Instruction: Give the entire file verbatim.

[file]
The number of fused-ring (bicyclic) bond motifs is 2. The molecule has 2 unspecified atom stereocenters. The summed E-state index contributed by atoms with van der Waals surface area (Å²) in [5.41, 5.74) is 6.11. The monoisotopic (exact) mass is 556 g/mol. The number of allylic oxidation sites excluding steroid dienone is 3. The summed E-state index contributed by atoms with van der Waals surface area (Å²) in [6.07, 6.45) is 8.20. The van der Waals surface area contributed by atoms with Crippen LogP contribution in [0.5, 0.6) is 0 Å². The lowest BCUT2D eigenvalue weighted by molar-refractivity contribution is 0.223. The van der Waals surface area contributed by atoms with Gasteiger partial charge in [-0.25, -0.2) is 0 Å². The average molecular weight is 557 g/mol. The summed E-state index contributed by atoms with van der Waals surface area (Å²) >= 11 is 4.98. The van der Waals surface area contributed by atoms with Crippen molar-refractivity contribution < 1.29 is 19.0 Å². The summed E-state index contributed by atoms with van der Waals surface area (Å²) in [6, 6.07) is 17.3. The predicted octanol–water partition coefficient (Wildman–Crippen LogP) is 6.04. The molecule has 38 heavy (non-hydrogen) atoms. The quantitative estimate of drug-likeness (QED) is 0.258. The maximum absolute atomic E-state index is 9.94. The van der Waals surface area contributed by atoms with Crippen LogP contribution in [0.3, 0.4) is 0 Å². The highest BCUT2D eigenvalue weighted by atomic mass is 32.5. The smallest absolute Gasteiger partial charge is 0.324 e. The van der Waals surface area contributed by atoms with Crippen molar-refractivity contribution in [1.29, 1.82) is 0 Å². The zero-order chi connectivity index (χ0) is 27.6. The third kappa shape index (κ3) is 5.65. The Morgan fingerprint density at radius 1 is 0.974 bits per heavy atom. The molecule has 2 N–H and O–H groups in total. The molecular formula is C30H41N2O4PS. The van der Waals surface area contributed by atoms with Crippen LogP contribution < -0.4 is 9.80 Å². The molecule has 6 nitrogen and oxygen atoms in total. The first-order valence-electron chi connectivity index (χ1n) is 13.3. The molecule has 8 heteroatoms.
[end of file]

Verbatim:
The number of fused-ring (bicyclic) bond motifs is 2. The molecule has 2 unspecified atom stereocenters. The summed E-state index contributed by atoms with van der Waals surface area (Å²) in [5.41, 5.74) is 6.11. The monoisotopic (exact) mass is 556 g/mol. The number of allylic oxidation sites excluding steroid dienone is 3. The summed E-state index contributed by atoms with van der Waals surface area (Å²) in [6.07, 6.45) is 8.20. The van der Waals surface area contributed by atoms with Crippen LogP contribution in [0.5, 0.6) is 0 Å². The lowest BCUT2D eigenvalue weighted by molar-refractivity contribution is 0.223. The van der Waals surface area contributed by atoms with Gasteiger partial charge in [-0.25, -0.2) is 0 Å². The average molecular weight is 557 g/mol. The summed E-state index contributed by atoms with van der Waals surface area (Å²) >= 11 is 4.98. The van der Waals surface area contributed by atoms with Crippen molar-refractivity contribution < 1.29 is 19.0 Å². The summed E-state index contributed by atoms with van der Waals surface area (Å²) in [6, 6.07) is 17.3. The predicted octanol–water partition coefficient (Wildman–Crippen LogP) is 6.04. The molecule has 38 heavy (non-hydrogen) atoms. The quantitative estimate of drug-likeness (QED) is 0.258. The maximum absolute atomic E-state index is 9.94. The van der Waals surface area contributed by atoms with Crippen LogP contribution in [0.3, 0.4) is 0 Å². The highest BCUT2D eigenvalue weighted by atomic mass is 32.5. The smallest absolute Gasteiger partial charge is 0.324 e. The van der Waals surface area contributed by atoms with Crippen molar-refractivity contribution in [1.29, 1.82) is 0 Å². The zero-order chi connectivity index (χ0) is 27.6. The third kappa shape index (κ3) is 5.65. The Morgan fingerprint density at radius 1 is 0.974 bits per heavy atom. The molecule has 2 N–H and O–H groups in total. The molecular formula is C30H41N2O4PS. The van der Waals surface area contributed by atoms with Crippen LogP contribution < -0.4 is 9.80 Å². The molecule has 6 nitrogen and oxygen atoms in total. The first-order valence-electron chi connectivity index (χ1n) is 13.3. The molecule has 8 heteroatoms.